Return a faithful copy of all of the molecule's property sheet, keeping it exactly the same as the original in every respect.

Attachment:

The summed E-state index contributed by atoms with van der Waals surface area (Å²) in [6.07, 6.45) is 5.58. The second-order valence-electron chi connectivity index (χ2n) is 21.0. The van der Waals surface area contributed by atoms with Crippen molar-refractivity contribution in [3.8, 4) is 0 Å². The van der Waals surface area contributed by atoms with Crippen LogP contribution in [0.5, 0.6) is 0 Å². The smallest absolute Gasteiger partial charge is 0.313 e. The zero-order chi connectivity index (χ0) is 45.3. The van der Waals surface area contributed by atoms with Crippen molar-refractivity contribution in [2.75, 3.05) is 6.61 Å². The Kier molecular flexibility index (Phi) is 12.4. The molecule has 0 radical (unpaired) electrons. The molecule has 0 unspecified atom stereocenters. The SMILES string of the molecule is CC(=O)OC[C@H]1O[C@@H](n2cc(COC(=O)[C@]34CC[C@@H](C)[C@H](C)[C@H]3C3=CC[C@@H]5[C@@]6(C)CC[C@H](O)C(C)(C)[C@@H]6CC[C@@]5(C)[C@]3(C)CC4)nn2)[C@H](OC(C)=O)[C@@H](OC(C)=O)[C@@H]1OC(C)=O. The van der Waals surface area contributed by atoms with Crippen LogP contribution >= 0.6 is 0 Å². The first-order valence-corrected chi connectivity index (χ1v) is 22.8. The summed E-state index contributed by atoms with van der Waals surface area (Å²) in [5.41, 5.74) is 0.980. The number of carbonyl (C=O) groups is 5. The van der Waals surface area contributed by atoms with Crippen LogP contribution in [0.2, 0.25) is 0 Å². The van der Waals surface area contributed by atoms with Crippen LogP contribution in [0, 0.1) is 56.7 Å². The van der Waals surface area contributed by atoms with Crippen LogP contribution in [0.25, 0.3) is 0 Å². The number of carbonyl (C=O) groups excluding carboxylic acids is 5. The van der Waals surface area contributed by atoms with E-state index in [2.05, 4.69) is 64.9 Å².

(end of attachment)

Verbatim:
The summed E-state index contributed by atoms with van der Waals surface area (Å²) in [6.07, 6.45) is 5.58. The second-order valence-electron chi connectivity index (χ2n) is 21.0. The van der Waals surface area contributed by atoms with Crippen molar-refractivity contribution in [3.8, 4) is 0 Å². The van der Waals surface area contributed by atoms with Crippen LogP contribution in [0.5, 0.6) is 0 Å². The smallest absolute Gasteiger partial charge is 0.313 e. The zero-order chi connectivity index (χ0) is 45.3. The van der Waals surface area contributed by atoms with Crippen molar-refractivity contribution in [2.75, 3.05) is 6.61 Å². The Kier molecular flexibility index (Phi) is 12.4. The molecule has 0 radical (unpaired) electrons. The molecule has 0 unspecified atom stereocenters. The SMILES string of the molecule is CC(=O)OC[C@H]1O[C@@H](n2cc(COC(=O)[C@]34CC[C@@H](C)[C@H](C)[C@H]3C3=CC[C@@H]5[C@@]6(C)CC[C@H](O)C(C)(C)[C@@H]6CC[C@@]5(C)[C@]3(C)CC4)nn2)[C@H](OC(C)=O)[C@@H](OC(C)=O)[C@@H]1OC(C)=O. The van der Waals surface area contributed by atoms with Crippen LogP contribution >= 0.6 is 0 Å². The first-order valence-corrected chi connectivity index (χ1v) is 22.8. The summed E-state index contributed by atoms with van der Waals surface area (Å²) in [5.41, 5.74) is 0.980. The number of carbonyl (C=O) groups is 5. The van der Waals surface area contributed by atoms with Crippen LogP contribution in [0.2, 0.25) is 0 Å². The van der Waals surface area contributed by atoms with Crippen LogP contribution in [0, 0.1) is 56.7 Å². The van der Waals surface area contributed by atoms with Crippen LogP contribution in [0.25, 0.3) is 0 Å². The number of carbonyl (C=O) groups excluding carboxylic acids is 5. The van der Waals surface area contributed by atoms with E-state index in [2.05, 4.69) is 64.9 Å².